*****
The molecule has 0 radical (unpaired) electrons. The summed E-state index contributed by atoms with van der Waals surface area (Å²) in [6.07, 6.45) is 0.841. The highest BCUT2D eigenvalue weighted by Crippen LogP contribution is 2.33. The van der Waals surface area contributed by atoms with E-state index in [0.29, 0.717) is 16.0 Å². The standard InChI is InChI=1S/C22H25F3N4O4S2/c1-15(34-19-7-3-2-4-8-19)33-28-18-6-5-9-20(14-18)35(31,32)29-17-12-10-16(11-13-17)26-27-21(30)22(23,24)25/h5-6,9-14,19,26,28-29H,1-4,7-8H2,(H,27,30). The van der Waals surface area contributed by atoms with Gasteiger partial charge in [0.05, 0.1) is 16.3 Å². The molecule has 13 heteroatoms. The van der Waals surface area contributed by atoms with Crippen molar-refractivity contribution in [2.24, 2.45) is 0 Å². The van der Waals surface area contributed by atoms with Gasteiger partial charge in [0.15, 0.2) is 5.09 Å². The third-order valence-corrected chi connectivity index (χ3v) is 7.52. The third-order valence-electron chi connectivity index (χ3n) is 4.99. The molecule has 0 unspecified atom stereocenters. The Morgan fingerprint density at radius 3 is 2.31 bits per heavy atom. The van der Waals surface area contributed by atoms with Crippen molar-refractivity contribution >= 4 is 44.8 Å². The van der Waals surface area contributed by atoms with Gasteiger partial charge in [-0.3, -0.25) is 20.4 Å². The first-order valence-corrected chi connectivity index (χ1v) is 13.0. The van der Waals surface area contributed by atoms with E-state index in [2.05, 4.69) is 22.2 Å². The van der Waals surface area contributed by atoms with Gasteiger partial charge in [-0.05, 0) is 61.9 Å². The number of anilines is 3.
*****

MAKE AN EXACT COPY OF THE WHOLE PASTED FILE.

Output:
The molecule has 0 radical (unpaired) electrons. The summed E-state index contributed by atoms with van der Waals surface area (Å²) in [6.07, 6.45) is 0.841. The highest BCUT2D eigenvalue weighted by Crippen LogP contribution is 2.33. The van der Waals surface area contributed by atoms with E-state index in [0.29, 0.717) is 16.0 Å². The standard InChI is InChI=1S/C22H25F3N4O4S2/c1-15(34-19-7-3-2-4-8-19)33-28-18-6-5-9-20(14-18)35(31,32)29-17-12-10-16(11-13-17)26-27-21(30)22(23,24)25/h5-6,9-14,19,26,28-29H,1-4,7-8H2,(H,27,30). The van der Waals surface area contributed by atoms with Gasteiger partial charge in [0.05, 0.1) is 16.3 Å². The molecule has 13 heteroatoms. The van der Waals surface area contributed by atoms with Crippen molar-refractivity contribution in [2.24, 2.45) is 0 Å². The van der Waals surface area contributed by atoms with Gasteiger partial charge in [0.15, 0.2) is 5.09 Å². The third-order valence-corrected chi connectivity index (χ3v) is 7.52. The third-order valence-electron chi connectivity index (χ3n) is 4.99. The molecule has 0 unspecified atom stereocenters. The Morgan fingerprint density at radius 3 is 2.31 bits per heavy atom. The van der Waals surface area contributed by atoms with Crippen molar-refractivity contribution >= 4 is 44.8 Å². The van der Waals surface area contributed by atoms with Gasteiger partial charge in [-0.3, -0.25) is 20.4 Å². The first-order valence-corrected chi connectivity index (χ1v) is 13.0. The van der Waals surface area contributed by atoms with E-state index in [2.05, 4.69) is 22.2 Å². The van der Waals surface area contributed by atoms with Gasteiger partial charge in [-0.05, 0) is 61.9 Å². The number of anilines is 3.